I nonetheless see this outcome as a step in the right direction for all concerned.


Curved glass:  The feature no one asked for.

I mean, really. How would it improve the user experience? We USED to have curved glass TV’s right? But aren’t our flat screen HDTV’s a vast improvement?

And wouldn’t a curved glass screen be more susceptible to breakage?

I try to keep an open mind, but I don’t get this one.


Apple has already re-sourced billions of dollars of components away from Samsung, and will continue to re-source billions more as other companies step up their ability to supply Apple with components that are of high enough quality and in enough quantity for the demand.  Apple will do this until they are at the bare minimum of Samsung sourcing, and maybe eventually completely free of Samsung.  There are directors at Samsung that have lost or will shortly lose their jobs for the drops in component sourcing, all because of the copying.  Sad but true.  Samsung in no way will win the war with Apple.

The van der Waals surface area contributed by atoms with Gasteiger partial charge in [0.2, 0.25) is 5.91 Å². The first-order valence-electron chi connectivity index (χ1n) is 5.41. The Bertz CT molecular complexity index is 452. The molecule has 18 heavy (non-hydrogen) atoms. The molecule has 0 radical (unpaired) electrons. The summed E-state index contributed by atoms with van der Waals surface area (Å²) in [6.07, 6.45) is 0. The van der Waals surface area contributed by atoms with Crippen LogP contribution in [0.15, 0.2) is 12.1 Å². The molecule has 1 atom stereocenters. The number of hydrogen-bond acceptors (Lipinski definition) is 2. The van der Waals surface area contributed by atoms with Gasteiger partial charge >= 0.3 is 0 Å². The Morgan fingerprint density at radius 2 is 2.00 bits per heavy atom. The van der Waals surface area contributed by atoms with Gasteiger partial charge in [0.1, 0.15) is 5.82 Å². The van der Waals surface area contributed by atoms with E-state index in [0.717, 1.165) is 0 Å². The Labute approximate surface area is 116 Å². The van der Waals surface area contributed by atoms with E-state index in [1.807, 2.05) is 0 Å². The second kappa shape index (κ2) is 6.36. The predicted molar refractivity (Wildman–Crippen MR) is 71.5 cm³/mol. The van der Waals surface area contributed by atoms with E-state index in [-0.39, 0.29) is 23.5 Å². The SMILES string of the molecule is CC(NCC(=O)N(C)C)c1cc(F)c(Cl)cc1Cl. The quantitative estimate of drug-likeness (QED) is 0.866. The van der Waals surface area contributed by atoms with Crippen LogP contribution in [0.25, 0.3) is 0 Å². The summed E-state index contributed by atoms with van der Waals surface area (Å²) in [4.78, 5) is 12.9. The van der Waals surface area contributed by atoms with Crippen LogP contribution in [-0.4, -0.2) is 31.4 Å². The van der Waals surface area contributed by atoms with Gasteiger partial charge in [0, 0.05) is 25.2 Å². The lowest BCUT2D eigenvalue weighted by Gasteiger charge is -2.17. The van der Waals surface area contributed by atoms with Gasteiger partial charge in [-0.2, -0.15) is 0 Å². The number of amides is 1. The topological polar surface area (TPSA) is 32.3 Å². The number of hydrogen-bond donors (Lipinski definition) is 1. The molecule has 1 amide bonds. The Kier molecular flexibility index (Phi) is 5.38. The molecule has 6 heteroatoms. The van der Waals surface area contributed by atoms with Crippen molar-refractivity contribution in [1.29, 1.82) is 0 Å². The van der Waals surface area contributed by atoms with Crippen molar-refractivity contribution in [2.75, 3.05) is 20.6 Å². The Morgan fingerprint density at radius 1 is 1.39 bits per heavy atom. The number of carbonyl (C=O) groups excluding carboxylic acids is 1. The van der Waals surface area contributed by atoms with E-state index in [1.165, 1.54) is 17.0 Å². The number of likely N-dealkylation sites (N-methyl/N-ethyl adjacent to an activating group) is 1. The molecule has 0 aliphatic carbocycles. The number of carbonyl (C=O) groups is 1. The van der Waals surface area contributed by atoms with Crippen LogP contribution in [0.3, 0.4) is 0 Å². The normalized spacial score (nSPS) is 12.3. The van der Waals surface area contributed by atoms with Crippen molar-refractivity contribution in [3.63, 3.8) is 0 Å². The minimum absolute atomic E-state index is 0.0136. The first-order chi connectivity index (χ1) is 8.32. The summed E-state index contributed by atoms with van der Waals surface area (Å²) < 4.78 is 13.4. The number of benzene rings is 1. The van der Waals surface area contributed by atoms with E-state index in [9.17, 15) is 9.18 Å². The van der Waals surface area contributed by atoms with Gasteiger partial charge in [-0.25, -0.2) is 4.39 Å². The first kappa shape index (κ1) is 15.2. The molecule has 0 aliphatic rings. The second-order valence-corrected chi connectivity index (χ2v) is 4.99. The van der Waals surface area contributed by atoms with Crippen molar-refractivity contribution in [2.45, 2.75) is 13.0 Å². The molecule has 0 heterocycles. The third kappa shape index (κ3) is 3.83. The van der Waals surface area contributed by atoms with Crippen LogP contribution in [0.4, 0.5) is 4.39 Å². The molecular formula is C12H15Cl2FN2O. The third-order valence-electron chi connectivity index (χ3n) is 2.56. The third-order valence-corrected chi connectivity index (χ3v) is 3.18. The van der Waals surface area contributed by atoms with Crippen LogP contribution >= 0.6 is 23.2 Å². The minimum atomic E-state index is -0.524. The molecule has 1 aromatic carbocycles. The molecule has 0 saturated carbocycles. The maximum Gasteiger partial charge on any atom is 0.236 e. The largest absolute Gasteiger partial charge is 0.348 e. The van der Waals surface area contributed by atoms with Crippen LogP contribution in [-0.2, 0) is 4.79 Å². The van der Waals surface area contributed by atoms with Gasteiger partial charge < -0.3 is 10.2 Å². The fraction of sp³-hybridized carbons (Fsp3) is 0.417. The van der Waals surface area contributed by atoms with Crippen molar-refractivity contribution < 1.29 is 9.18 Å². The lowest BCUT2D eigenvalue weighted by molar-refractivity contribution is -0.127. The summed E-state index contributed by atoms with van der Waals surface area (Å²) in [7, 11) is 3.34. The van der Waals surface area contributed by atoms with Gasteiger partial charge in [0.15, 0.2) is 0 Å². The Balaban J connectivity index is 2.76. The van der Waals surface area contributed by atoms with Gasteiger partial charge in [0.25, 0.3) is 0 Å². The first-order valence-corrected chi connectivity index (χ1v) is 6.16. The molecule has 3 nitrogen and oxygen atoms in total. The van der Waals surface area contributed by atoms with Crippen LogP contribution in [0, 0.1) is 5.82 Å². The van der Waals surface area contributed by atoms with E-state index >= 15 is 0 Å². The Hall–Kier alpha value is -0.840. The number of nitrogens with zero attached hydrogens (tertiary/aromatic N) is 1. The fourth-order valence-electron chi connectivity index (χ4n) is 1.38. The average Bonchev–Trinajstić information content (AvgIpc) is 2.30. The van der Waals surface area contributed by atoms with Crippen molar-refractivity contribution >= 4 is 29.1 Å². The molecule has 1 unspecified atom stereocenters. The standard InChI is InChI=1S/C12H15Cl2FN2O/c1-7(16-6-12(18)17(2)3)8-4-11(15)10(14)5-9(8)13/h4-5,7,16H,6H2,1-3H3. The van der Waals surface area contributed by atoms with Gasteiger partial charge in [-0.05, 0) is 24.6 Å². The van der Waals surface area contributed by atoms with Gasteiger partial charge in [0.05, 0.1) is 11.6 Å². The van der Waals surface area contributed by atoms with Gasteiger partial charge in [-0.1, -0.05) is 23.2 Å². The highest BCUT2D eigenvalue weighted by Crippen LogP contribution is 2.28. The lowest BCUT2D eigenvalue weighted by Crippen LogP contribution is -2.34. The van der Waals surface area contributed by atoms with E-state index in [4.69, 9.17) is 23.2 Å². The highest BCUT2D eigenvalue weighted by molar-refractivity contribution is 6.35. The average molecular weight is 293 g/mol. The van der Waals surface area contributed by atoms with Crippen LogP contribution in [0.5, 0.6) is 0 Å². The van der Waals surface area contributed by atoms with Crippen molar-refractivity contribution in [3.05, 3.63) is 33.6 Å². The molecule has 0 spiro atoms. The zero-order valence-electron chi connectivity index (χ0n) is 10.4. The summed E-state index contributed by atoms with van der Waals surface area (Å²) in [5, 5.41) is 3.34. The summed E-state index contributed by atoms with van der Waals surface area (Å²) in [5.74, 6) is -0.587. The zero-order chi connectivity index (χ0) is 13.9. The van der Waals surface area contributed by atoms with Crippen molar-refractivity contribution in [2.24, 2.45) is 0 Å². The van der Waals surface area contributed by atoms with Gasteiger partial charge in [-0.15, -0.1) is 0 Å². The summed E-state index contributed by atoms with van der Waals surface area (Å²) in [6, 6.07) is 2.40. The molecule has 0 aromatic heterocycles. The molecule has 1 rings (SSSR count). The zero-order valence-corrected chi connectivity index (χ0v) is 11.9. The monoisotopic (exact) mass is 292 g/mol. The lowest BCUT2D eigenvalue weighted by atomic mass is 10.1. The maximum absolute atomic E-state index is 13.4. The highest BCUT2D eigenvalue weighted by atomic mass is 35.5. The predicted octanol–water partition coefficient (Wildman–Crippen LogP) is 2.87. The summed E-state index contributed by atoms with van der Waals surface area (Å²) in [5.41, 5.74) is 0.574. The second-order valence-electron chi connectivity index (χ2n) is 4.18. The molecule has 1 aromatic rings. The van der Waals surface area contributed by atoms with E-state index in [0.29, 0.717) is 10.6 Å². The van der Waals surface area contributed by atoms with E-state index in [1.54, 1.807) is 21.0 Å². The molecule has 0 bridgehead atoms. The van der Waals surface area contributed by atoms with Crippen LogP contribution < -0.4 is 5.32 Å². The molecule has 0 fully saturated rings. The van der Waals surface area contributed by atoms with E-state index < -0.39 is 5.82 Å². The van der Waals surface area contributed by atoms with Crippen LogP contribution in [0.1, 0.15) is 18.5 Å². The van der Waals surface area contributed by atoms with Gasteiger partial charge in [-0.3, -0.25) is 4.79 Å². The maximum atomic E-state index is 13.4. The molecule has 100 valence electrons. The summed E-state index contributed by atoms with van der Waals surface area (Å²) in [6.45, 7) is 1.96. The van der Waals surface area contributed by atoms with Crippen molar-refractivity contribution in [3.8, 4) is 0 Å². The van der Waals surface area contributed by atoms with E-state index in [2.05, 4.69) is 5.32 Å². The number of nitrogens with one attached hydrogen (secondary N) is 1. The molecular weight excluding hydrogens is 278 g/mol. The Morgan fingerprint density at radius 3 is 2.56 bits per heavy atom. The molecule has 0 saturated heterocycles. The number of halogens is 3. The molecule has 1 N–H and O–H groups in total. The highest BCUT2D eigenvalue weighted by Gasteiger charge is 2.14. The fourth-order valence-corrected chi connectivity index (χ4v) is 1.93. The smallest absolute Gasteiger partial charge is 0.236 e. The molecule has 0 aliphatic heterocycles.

This has nothing to do with Steve’s ego and everything to do with not wanting to do business with such a pathetic and unethical company.  Cuda, you are such a troll it isn’t funny.  But regardless, dream whatever you want about your unethical company that I suspect you work for.  They are hurting on the component side big-time due to their business behavior with regard to Apple, and the impact will be felt for many decades.  And as more Americans begin to loathe them for copying cell phones and vacuum cleaners and whatever else they end up copying, they will be boycotted even more.